Throughout the scene, even when the windmill isn’t visible, sounds of the windmill creaking play on the soundtrack. Pascal Bonitzer, concerned with the disembodied voice’s easy assumption of power and imposition of a singular point of view, argues that one way to “compromise the voice’s inherent authority” is to “make it relate to the image-track obliquely or ironically.” This is one of the ways in which the Coens undercut Bell’s power and authority: filmic motifs portray Bell as a disembodied voice of authority in the early scenes, but soon enough show that his days of power are behind him through his own words, the ironic juxtaposition of his words with the image track, and, finally, as discussed below, by embodying him over the course of the film.
Although Bell’s voice-over narration begins the film—his voice predates the image-track entirely—it is almost a half an hour until he is seen on screen; as Tasha Robinson notes, the “sudden spate of narration comes from nowhere, and isn’t immediately pinned to anyone”. Silverman argues that the male subject finds “his most ideal realization when he is heard and not seen.” However, after setting the tone and theme of the film, Bell’s presence takes a back seat and he is not seen until much later and he is never again heard in voice-over. His power and authority have already begun to erode, and this process will inexorably continue over the course of the film.
Throughout the course of No Country, Bell moves from an authoritative position as disembodied voice-over narrator only to end the film in an embodied monologue in which he is shown dressed in civilian clothes, talking to his wife, who tartly tells him she can’t accompany him on a ride because she’s not retired and then follows it up by telling him she doesn’t need or want his help around the house. She convinces Bell to describe his dreams from the previous night, which he finally does. This monologue ends the film.
For as long as the voice is heard and the body not seen, it has “the scope of an oracle” but the voice is “submitted to the destiny of the body” once the voice and body are reunited in synchronous sound. Bell’s power and authority diminish over the course of the film as he goes from oracular disembodied voice to defeated old man, housebound and henpecked.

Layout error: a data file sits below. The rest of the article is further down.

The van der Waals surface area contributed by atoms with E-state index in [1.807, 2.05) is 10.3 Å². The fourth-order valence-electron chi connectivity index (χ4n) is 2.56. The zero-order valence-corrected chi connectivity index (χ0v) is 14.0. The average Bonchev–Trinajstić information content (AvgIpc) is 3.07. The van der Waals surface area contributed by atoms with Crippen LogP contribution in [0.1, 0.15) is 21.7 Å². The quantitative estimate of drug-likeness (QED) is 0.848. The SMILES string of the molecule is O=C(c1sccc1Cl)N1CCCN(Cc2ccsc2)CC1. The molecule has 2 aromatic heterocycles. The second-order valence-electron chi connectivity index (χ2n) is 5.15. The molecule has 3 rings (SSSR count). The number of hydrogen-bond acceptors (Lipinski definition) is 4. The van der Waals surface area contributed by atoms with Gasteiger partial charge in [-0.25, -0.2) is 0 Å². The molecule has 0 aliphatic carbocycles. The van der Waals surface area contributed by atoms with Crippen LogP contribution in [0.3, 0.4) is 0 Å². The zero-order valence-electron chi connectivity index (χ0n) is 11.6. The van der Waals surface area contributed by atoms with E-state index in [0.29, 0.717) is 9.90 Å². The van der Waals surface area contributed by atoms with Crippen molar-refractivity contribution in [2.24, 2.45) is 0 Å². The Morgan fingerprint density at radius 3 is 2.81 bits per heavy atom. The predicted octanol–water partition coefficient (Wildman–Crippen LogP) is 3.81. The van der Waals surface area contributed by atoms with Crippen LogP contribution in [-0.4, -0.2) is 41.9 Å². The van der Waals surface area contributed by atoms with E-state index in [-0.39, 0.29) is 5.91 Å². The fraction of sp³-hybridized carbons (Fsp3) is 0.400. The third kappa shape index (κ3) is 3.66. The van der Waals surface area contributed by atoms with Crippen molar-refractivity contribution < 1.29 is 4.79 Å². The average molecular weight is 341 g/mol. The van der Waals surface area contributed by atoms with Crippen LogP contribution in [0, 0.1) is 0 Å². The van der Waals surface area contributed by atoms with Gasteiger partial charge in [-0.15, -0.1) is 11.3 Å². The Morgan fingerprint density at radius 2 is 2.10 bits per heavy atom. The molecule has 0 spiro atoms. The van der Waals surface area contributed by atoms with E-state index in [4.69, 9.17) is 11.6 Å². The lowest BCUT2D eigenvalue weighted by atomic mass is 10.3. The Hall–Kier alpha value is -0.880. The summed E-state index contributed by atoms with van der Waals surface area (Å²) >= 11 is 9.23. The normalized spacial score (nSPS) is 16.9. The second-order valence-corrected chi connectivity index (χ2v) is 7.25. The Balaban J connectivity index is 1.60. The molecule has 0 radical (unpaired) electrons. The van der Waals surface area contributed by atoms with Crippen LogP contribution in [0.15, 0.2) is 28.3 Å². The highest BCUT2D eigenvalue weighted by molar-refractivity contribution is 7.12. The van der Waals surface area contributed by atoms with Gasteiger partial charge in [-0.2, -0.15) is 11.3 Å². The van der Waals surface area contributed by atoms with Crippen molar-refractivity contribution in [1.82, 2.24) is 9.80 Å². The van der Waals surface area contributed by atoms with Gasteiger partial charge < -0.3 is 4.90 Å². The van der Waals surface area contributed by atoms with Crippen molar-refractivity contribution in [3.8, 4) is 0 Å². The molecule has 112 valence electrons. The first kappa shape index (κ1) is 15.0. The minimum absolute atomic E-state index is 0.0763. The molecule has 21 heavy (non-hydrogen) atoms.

The fact that Bell’s description of his dreams has an audience—his wife—is a choice that the Coen brothers made; in the McCarthy novel, Bell’s final speech is italicized, marking an inner monologue, and has no audience other than the reader. It would have been a simple matter for the Coens to preserve this structure in the film and have Bell end the film with another voice-over speech. The fact that they choose not do this shows that their use of voice-over is strategic and thematically important. The narrative itself overtly shows that Sheriff Bell is incapable of continuing in his capacity as sheriff and, indeed, by the end, he has retired and is safely ensconced in the domestic realm. His voice follows the same arc, from occupying what Pascal Bonitzer calls the “voice of knowledge par excellence in all films” as a disembodied, apparently third person narrator to a voice confined to a body, mortal, frail, afraid, while the outlaw simply walks away.
The lawman has not just failed or been killed by the villain; he has given up altogether and never even confronts the outlaw, an unprecedented choice for a Western. The Coens portray an iconic Western sheriff who revels in the heroic tales of the American frontier but who retreats from the field rather than confront an adversary who frightens and confounds him. By emphasizing Bell’s reverence for the “old timers” via his own heroic opening voice-over while depicting his failure through the rest of the film, the Coens show the hollowness of Westerns that purport to instruct viewers on American masculinity while really only creating unrealistic stereotypes. In this view, No Country becomes a critique of Westerns that created and continue to perpetuate the unattainable masculinity of John Wayne’s characters, such as that shown on the “Pass It On” billboard.
The Sound of Mattie in True Grit
In contrast to No Country’s stark soundtrack that features little music in order to emphasize the voice and the wind, the Coen bothers’ True Grit is filled throughout with several voice-over sections as well as with evocative and rich music. As Carter Burwell, the film’s composer and long-time Coen collaborator, points out, “The music is non-stop from the time Mattie sees Chaney, her father’s killer, until the end of the film” and, in fact, the music is an almost-constant presence. By far the most prominent voice belongs to the girl protagonist, Mattie Ross, who hires Federal Marshall Rooster Cogburn to pursue her father’s killer into Indian Country. While the 1969 film adaptation of True Grit, directed by Henry Hathaway and starring John Wayne, put Cogburn at the center of the narrative, Burwell notes that the Coens put Mattie rather than Rooster at the center of the story, as Charles Portis’s novel of the same name does. In the Coens’ version, the music and Mattie’s voice work together to foreground Mattie’s world view and point of view while Rooster and LaBouef are made into supporting characters.